A Brain Anatomy Measurement and Normalization Tool

Period of Performance: 12/01/2002 - 11/30/2004


Phase 2 SBIR

Recipient Firm

Insightful Corporation
Seattle, WA 98109
Principal Investigator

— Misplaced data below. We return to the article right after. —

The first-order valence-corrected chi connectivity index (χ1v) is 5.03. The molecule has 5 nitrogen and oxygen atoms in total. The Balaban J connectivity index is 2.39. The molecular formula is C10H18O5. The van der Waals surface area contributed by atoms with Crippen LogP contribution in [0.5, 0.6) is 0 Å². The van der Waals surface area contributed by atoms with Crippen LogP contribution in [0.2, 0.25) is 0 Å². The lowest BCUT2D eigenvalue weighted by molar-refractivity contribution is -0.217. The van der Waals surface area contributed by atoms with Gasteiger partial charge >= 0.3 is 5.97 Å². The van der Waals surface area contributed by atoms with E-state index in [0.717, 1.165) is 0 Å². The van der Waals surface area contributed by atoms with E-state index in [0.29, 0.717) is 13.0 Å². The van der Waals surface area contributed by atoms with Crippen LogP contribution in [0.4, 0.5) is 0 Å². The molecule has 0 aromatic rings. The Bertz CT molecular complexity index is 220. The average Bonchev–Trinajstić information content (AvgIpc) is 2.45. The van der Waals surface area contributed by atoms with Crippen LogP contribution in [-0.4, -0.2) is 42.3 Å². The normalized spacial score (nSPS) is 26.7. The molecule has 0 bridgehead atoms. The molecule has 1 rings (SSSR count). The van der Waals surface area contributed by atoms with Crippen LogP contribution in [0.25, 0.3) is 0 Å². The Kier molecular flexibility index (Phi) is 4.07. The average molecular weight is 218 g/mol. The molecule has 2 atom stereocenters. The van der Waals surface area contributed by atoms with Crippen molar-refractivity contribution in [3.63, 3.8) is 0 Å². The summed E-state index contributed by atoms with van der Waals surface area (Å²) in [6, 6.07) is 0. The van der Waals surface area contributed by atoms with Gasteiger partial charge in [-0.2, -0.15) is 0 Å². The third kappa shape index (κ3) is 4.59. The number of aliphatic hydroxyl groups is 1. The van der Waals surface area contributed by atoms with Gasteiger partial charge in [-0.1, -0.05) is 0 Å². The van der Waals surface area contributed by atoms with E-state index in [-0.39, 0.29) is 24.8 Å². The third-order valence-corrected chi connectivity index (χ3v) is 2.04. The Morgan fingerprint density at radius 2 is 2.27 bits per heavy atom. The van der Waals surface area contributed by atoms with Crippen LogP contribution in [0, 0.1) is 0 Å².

DESCRIPTION (Applicant's abstract verbatim): Identification and segmentation of the constituent parts of a human brain in three-dimensional (3-D) magnetic resonance imaging (MRI) studies is a starting point for much of the current research into human brain structure and function. Accurate segmentation and registration allows clinicians and researchers to track and measure changes in the brain over time. Manual brain morphometry is a laborious and time consuming task. The voluminous amount of data and the specialized knowledge required to manually analyze a human brain image preclude clinical studies from rapidly moving forward. In order to address this problem, we propose the creation of a commercial software package that would register and normalize a subject's brain image to a digital atlas of neuroanatomy as well as rigidly align two brain images. Anatomic labels identified on the atlas can then be automatically mapped to segment the corresponding structures in the registered subject image. Normalizing to an atlas allows measurements of brain structure and function from a group of subjects to be compared with respect to the reference space established by the atlas. Rigid alignment of two brain images allows the detection of changes in longitudinal studies. Our software will also provide tools for region-of-interest analysis. We believe that the ability to automatically make structural and functional measurements and to detect changes in the brain is a major advantage of our approach. PROPOSED COMMERCIAL APPLICATION: There is no commercial software available that allows 3-D MR brain images to be automatically registered to an atlas, along with performing atlas-derived measurements. Our software would fill a niche in the conduct of brain imaging studies in the pharmaceutical industry and address the needs of academic researchers. Part of our commercialization plan will be to provide a brain mapping service for customers who require standardized protocols or who cannot afford to access the necessary resources in terms of personnel, software, hardware, and training. These customers would securely transmit their MRI brain data to MathSoft over the Internet for processing and receive the output electronically. This technology can be extended to the segmentation of other parts of the body. Another commercially attractive direction for future application of this software is screening and characterization for animal imaging studies.